Kudos to National Farmers Union for recognizing the link between family farming and meeting the challenge of global food security. Family farms are indeed the key to ending world hunger.
First, for purposes of this blog, let’s define a smallholder farmer as anyone tilling less than two hectares, or 5 acres. In most of the world, family farming means smallholder farming, usually by women.
Africa is an important case in point. Let’s look at some numbers—
These numbers paint the picture of a significant challenge, but they also demonstrate a major opportunity. African farming is on the cusp of great change and its own unique green revolution. African farmers can double production in the next five years and triple production in the next ten.
The technology is coming on line. Seeds are being created for Africa’s climate and soil. Markets are developing and iPhones are being used for extension services (Africa is very advanced in communication technology). Soil health is a priority. And the African Union, with the support of the G-7 and G-20, has made agriculture a priority for all African nations. Several African nations are very close to being self sufficient in food production.
In the U.S., technology is a modern tractor with GPS and an air-conditioned cab, which is connected to the Chicago Board of Trade. In Africa, “technology” is a rope that shows farmers how far to space out rows and seeds, and how far from the seeds to put the fertilizer. The biggest challenge in Africa is getting the new technology to smallholder farmers and teaching them what to do with it.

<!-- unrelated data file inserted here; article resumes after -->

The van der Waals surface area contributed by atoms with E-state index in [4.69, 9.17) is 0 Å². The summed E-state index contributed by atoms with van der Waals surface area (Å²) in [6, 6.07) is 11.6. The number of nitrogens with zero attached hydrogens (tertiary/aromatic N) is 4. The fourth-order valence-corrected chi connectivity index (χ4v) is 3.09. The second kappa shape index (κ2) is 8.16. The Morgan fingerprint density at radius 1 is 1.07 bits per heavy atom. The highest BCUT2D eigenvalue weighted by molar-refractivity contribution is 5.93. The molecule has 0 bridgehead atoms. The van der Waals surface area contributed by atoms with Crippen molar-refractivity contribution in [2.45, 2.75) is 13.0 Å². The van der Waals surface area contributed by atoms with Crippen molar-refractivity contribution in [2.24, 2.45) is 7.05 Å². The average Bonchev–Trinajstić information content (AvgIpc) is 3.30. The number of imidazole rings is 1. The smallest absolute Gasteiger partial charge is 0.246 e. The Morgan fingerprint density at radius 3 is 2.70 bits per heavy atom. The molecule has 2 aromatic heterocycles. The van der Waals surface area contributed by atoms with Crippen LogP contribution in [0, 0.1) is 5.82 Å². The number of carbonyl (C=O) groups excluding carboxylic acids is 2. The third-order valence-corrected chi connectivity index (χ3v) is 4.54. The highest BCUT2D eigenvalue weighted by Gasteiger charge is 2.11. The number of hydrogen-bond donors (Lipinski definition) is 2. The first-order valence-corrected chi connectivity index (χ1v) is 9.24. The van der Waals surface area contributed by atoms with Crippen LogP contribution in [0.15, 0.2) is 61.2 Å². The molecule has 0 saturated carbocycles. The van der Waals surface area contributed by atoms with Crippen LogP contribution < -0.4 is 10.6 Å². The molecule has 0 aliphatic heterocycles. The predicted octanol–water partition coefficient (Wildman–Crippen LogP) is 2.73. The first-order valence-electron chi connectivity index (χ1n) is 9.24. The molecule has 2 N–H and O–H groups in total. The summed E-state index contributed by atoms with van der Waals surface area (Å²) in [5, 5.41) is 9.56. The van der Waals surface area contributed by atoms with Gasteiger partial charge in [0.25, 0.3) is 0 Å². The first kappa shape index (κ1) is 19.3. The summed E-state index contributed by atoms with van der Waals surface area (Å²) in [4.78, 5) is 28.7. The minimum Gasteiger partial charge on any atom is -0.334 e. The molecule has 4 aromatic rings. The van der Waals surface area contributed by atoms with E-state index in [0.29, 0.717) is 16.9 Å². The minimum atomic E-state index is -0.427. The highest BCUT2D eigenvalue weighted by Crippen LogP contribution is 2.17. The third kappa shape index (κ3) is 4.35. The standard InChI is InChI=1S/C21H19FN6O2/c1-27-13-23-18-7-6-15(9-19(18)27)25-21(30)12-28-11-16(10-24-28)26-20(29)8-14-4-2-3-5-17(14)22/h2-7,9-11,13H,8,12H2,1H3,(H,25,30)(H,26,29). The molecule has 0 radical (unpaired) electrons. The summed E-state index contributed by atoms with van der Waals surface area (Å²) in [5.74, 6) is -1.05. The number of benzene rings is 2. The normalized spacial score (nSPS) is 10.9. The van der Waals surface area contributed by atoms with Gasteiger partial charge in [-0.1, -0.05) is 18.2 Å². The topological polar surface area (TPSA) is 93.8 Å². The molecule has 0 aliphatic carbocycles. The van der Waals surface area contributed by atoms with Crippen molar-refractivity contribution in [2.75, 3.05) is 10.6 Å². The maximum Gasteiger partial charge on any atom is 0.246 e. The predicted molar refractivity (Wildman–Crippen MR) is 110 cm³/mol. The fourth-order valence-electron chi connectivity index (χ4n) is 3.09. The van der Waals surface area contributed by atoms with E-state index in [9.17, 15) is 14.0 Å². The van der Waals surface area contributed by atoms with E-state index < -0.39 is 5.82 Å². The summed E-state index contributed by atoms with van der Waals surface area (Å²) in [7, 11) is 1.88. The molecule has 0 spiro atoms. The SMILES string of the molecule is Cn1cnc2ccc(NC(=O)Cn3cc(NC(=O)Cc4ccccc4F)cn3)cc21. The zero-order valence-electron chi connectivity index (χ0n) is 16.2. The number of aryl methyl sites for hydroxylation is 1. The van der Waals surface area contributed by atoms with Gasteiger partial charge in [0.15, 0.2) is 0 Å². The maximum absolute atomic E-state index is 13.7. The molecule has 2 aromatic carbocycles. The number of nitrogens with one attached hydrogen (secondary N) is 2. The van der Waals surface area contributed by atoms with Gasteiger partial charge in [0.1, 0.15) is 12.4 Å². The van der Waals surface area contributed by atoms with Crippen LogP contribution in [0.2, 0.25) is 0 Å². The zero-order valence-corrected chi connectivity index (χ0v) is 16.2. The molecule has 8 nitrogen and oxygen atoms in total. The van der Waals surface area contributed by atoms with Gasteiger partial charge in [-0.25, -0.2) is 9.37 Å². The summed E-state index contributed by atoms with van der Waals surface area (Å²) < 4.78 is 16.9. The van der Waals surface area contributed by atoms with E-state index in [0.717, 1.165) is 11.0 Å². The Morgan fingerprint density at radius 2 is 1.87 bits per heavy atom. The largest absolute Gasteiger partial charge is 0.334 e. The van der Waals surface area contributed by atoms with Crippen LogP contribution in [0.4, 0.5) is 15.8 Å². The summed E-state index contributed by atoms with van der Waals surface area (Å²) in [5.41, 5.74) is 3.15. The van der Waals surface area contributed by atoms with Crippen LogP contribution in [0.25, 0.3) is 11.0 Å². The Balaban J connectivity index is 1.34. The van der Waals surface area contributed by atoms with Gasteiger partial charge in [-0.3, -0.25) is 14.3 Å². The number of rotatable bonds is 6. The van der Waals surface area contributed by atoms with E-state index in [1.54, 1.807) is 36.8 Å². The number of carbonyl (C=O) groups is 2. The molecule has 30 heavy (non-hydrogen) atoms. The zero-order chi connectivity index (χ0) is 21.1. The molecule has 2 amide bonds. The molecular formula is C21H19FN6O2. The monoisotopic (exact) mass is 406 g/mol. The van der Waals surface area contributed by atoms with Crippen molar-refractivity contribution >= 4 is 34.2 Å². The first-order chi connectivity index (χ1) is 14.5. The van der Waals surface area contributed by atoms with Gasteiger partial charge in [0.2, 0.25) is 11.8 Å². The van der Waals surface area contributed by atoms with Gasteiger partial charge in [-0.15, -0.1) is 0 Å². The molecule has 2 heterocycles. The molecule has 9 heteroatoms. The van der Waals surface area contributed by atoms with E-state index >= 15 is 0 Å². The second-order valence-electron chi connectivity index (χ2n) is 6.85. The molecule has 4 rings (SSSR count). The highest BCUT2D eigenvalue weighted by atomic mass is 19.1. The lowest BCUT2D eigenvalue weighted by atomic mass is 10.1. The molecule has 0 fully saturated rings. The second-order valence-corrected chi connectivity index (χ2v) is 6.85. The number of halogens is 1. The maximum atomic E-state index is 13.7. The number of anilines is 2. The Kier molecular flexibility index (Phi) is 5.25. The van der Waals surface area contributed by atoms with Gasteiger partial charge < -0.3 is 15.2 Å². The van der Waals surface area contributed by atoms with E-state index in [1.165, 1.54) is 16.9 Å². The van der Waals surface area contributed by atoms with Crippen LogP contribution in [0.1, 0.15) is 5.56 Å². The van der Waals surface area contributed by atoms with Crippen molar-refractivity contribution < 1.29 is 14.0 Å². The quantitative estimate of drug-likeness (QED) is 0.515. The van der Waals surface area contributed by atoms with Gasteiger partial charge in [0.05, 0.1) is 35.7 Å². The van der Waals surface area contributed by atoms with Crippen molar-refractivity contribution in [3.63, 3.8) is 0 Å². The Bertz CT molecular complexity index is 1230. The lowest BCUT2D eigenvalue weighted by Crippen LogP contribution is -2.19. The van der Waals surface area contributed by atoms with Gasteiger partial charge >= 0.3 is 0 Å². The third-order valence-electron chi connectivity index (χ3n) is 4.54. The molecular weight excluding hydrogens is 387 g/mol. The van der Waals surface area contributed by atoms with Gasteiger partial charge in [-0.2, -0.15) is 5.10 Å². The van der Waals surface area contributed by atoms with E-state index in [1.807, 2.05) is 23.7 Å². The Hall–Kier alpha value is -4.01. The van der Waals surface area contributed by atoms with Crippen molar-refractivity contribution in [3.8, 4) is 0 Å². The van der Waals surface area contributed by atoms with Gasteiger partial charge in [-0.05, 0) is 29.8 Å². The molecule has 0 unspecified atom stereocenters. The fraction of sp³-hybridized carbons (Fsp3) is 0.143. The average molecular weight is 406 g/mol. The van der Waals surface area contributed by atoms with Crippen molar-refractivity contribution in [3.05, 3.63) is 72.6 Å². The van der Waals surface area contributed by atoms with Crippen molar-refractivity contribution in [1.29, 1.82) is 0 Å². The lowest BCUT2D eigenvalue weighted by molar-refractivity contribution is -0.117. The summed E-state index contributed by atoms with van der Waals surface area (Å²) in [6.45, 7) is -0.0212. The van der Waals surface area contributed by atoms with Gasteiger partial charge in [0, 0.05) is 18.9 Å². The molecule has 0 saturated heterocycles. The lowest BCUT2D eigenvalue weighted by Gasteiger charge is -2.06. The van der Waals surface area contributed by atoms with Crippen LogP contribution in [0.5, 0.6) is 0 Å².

That is where the “agro-dealer” has stepped in. Agro-dealers are private sector businesses located in rural villages that sell hybrid seeds, fertilizers and other inputs to smallholder farmers. They also conduct classes for the farmers…the African extension service. There are now some 20,000 agro-dealers in the key countries that comprise Africa’s two major bread baskets. We need 200,000 agro-dealers.
Much of the progress in Africa is being coordinated by the Alliance for a Green Revolution in Africa (AGRA). AGRA was started less than ten years ago by the Gates and Rockefeller Foundations, and was originally chaired by former United Nations Secretary General Kofi Annan. Mr. Annan is now the Chair Emeritus and the current chairman is Strive Masiyiwa. Mr. Masiyiwa is also chairman of the telecommunications giant Econet, but is the first to say that agriculture is the key to Africa’s economic development.
And that brings us to the last point: Increasing production for smallholder farmers is the way to eliminate hunger, but it is also the way for Africa to grow itself out of poverty. Six of the ten fastest growing countries in the world are in Africa. Africa holds the key to the future on many levels. It is important for the U.S. to recognize this and continue establishing/improving economic and political relations with Africa’s 54 countries—which comprise 25% of all the votes in the United Nations. African farmers are on the rise, and so is Africa.